Personal Safety
Anatomy of
Legal Requirements
Operating A PWC
Navigational Rules
Accident Prevention & Rescue
PWC Exam

& Links














Take Note

Wind, ocean swells or moving water can rapidly separate you from your PWC if you fall off of it. It is important to be aware of this possibility and to be constantly aware of weather and water conditions.











Power must be maintained to steer a PWC. If power is not maintained, the PWC will continue in the original direction even if the operator turns the handle bars. Without power, the operator will lose steering control of the PWC. This is a common cause of PWC accidents. Therefore, it is important to be alert and always be prepared to steer away from a person, vessel, or object.




You will learn:

The anatomy of PWC

The legal requirements for operating PWC

PWC operating guidelines

PWC and personal safety

Navigational rules and aids

Accident prevention and rescue

Other important features of operating a PWC

Anatomy of a PWC

Personal watercraft, or PWC, are small jet-drive propelled powerboats. The pumps draw water into the housing, with an impeller, which pressurizes the water and forces it through the steerable nozzle, pushing the boat forward. (See jet pump diagram on below)

PWC exist in three main styles: stand-up, sit-down sport class (one or two people), and sit-down three or four-person. The stand-up style carries only one person who stands while operating the vessel, while the sit-down styles have seats for one to four people.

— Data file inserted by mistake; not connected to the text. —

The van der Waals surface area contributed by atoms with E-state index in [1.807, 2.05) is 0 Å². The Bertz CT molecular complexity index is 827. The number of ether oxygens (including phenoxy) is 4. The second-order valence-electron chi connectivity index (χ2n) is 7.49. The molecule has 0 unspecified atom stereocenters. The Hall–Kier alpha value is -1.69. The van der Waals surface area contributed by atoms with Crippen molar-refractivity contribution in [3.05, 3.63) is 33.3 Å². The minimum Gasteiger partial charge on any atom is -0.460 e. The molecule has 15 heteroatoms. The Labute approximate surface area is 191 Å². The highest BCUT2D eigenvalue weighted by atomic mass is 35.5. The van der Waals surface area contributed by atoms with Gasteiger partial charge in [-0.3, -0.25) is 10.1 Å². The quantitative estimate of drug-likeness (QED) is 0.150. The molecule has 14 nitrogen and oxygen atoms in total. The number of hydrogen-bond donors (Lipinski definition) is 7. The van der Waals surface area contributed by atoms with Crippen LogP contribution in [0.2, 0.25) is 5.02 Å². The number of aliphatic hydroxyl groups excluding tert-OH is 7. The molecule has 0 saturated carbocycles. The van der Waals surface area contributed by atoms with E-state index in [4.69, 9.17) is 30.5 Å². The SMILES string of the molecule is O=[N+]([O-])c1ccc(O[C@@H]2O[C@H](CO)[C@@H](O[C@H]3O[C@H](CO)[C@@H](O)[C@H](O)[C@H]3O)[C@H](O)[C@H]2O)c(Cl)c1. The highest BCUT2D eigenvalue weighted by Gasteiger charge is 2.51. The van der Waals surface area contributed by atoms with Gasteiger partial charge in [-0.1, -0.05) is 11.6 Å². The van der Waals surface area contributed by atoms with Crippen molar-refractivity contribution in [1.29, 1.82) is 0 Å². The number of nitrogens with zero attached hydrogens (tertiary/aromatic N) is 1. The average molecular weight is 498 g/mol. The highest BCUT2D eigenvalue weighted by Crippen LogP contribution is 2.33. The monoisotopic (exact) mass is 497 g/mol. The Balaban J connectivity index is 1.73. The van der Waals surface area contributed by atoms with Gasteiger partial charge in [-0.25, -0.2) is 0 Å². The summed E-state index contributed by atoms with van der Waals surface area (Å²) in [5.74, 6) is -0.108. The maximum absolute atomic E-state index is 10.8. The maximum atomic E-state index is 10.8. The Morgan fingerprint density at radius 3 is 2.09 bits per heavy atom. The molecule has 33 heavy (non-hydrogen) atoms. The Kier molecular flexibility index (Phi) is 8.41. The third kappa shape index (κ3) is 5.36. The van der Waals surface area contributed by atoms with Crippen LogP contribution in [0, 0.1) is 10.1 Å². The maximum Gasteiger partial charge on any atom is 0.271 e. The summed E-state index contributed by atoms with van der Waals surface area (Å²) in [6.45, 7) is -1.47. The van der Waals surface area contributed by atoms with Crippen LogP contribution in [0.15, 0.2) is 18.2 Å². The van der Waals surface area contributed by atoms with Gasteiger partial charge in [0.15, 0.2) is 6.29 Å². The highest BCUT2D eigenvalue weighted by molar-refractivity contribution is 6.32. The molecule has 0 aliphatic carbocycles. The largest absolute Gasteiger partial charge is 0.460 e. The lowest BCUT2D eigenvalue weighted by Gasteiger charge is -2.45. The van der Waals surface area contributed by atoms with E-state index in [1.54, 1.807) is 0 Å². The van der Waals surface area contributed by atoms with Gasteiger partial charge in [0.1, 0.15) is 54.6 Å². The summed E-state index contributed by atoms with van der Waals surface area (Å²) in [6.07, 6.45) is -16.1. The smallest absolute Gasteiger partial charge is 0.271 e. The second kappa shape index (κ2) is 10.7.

The main components of a PWC are the:

Hull - the body of the boat.

Deck - flat surfaces such as the seat, foot wells, and compartment covers.

Throttle - mounted on the handle bars, regulates the amount of fuel delivered to the engine and controls the speed.

Steering nozzle - located at the rear of the vessel and controlled by the handlebars.

Water in-take - located on the underside of the hull, this is where the impeller pulls water into the vessel.

Other controls include the start and stop switches and the cutoff or "kill" switch with attached lanyard.

When the steering handlebars of the PWC are turned to the right, the steering nozzle also turns to the right. The stream of water pushes the back of the boat to the left, causing the PWC to turn right. It is important to note that the PWC loses steering ability if it loses power or the stream of water for any reason.

Safety Mechanisms

Most PWC are equipped with a cut-off switch that must be attached to the operator by a lanyard. If the rider falls off, the lanyard is pulled and the cutoff switch engages to shut down the engine. The PWC engine will stop, and the watercraft will glide to a stop nearby.

Other PWC have an automatic idle and self-circling device. If the rider falls off, the PWC will circle slowly in the area until the rider can safely reboard.